Consumerism is all about short term gratification - a form of addiction to an illusion of happiness. Self-destructive in an unaware person long term, habitual shopping hooks its victim into an endless cycle of making money only to buy more of, or better, stuff. Because of an immediate access to stores via our ‘personal extensions’ , combined with the overwhelming amount of intrusive advertising flooding our screens every single minute, the willpower of our mind is in clear disadvantage against the hypnotic drowse of technology. Internet shopping works on the principle of getting a reward whilst scrolling, similar to a slot machine in a casino, only with a 24/7 access. Getting a shot of dopamine (the feel good hormone) once the thing we desire is located and purchased we are on the high. Our satisfaction shortly wears off but we know how to make ourselves feel good again...

Addicted to saying 'Yes!' to advertised suggestions, we get attached to stuff like our life depends on it. Sure 'a must have' will improve the quality of our life...? The same stuff then suffocates our precious living space, limits our freedom to do what we truly desire with our time, and it is steadily killing our planet. Our multiple purchases weight us down individually and collectively, costing us literally our habitat and its vitality, the vibrancy of our every day experiences and passion for life. Draining our perceived worth further into emptiness of that of a powerless zombie. Our priorities change. The vision we had for our life changes. Our relationships wither. The relationship with ourselves becomes inauthentic as the meaning of our life becomes keeping up with the lives of others and appearances.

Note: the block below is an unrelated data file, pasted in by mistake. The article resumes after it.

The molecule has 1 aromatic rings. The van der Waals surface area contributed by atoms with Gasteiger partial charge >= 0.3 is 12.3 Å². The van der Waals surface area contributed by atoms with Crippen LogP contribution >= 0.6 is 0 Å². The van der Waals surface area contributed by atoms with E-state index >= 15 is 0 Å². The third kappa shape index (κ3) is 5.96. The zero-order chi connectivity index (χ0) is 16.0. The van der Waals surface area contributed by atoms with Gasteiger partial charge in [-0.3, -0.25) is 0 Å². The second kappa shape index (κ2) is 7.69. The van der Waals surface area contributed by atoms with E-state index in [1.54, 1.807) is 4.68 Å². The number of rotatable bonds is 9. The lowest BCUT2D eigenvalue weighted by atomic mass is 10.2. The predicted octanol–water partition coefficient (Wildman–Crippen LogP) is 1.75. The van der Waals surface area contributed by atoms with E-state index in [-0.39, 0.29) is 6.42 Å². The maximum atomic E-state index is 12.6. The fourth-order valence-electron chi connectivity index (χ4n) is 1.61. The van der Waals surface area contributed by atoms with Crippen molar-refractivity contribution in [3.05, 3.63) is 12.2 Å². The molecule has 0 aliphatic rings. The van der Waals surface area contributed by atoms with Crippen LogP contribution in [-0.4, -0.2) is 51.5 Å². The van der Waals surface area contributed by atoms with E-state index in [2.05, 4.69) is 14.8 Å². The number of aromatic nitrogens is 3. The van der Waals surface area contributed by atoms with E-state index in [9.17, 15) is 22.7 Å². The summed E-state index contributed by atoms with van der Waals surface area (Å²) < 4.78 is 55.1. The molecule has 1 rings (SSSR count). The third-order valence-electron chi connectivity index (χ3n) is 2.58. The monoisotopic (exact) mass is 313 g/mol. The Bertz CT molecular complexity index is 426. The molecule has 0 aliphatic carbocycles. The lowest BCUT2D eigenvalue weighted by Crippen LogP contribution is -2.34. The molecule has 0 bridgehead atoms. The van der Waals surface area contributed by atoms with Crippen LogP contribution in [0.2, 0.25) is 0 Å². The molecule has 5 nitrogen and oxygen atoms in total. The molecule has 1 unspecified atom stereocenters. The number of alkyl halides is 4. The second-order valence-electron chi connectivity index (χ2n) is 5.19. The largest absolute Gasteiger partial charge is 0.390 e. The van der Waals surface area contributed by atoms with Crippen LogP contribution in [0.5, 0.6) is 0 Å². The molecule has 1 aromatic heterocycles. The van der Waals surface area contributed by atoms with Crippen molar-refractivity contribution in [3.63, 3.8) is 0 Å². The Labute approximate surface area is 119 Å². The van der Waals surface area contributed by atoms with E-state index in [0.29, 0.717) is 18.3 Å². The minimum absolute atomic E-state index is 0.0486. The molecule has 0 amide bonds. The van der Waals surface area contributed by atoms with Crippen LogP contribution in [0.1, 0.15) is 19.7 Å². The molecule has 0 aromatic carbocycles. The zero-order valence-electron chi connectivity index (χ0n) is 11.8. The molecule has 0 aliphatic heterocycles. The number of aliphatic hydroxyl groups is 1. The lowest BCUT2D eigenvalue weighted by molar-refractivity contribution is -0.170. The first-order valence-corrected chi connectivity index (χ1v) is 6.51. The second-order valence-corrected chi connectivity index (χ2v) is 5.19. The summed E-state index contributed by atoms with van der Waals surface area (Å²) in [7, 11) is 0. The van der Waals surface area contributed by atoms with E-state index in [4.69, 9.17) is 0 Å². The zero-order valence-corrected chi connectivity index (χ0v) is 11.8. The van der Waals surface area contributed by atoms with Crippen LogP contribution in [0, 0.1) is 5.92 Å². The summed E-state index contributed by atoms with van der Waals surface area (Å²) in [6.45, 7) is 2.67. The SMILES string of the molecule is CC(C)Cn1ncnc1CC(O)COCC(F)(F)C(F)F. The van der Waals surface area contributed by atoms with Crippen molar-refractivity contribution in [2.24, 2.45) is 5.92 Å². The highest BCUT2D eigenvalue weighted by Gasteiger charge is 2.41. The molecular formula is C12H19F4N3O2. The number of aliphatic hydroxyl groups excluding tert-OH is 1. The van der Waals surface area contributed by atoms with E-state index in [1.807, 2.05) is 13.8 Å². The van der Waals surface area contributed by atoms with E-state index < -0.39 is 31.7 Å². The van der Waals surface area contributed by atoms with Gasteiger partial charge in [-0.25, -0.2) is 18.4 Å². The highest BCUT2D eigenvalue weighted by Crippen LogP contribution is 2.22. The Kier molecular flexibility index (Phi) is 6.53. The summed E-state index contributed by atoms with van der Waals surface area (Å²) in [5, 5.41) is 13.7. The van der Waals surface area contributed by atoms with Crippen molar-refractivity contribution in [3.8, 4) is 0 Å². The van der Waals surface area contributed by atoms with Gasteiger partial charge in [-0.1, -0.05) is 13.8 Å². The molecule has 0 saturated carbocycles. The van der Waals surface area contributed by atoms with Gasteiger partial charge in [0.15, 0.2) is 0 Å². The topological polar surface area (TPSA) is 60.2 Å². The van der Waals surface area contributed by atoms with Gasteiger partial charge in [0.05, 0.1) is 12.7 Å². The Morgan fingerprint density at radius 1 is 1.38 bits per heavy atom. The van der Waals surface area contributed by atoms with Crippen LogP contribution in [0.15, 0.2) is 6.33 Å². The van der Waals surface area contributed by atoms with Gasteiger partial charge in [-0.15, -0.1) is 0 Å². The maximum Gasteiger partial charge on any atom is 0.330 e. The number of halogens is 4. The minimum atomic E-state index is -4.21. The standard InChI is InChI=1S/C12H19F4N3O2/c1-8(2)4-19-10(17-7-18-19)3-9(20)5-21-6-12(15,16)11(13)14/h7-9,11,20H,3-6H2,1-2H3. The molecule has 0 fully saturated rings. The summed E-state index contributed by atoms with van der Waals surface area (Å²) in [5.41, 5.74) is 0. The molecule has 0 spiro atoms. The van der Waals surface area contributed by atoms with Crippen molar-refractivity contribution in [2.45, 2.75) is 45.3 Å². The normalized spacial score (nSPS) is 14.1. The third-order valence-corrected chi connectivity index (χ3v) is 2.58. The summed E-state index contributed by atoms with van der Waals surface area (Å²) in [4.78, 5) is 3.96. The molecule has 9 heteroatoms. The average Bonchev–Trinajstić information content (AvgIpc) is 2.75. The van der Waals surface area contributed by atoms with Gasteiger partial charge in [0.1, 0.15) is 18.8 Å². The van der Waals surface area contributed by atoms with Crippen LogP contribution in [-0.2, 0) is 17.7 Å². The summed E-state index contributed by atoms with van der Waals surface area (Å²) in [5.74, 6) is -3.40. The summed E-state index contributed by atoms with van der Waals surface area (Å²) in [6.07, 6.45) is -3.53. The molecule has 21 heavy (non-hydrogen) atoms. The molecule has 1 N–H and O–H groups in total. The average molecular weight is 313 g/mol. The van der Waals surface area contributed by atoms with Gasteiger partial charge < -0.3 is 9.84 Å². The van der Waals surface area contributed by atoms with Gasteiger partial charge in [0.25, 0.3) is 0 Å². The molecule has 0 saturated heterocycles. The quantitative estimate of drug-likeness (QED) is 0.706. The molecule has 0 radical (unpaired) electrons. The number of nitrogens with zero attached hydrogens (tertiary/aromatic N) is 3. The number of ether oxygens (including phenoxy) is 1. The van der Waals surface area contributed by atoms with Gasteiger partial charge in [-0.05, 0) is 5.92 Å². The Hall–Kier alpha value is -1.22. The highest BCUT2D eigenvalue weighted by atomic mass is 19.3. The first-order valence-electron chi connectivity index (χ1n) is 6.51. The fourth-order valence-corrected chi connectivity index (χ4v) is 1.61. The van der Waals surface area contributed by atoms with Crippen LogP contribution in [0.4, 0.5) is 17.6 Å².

To avoid humanity getting sadder and emptier, to start successfully clearing our world, we must begin to clear the illusions from our minds, detoxing our life from within. To live a life of meaning is to inspire others. Inspiration is an authentic desire and shift towards growth, not a destruction. Be it the destruction of our contribution to humanity (when our inauthentic wants crush our true desires) or the damage to our self-esteem (when our outer possessions diminish our intrinsic value).

Ask yourself the next time you are thinking to shop:

What is the benefit of what am purchasing to myself? Will my personal value as a human rise by having it at home? Imagine no one will ever know what you bought. How does it feel? If not good then you are not buying it for you!

Do I want this to feel better about myself? How long will my happiness last and is there another way to make me feel good? Start the process of swapping an unhealthy, destructive habit for a healthy one. Be creative and authentic with finding suitable alternative, reinforcing it 66 consecutive times (the number of repetitions it takes to create a new habit).

How often and how much do I use it? Is my need driven by a trend or originating from an external suggestion? Am I acting on an impulse here? Imagine you bought it. How did you dispose it after use and how did this impact the environment? Go another week without it to see the true impact on your day to day life. How does it feel knowing you didn't faul the nature? Share your experience and new realisations by starting a meaningful conversation with someone close to your heart. Change is uncomfortable. But the price we pay for our short term comfort far outweighs its deceptive value.

Thank you for reading. If my article contributed to understanding yourself, please be generous and share it with others.

Copyright © 2020 Michaela Patel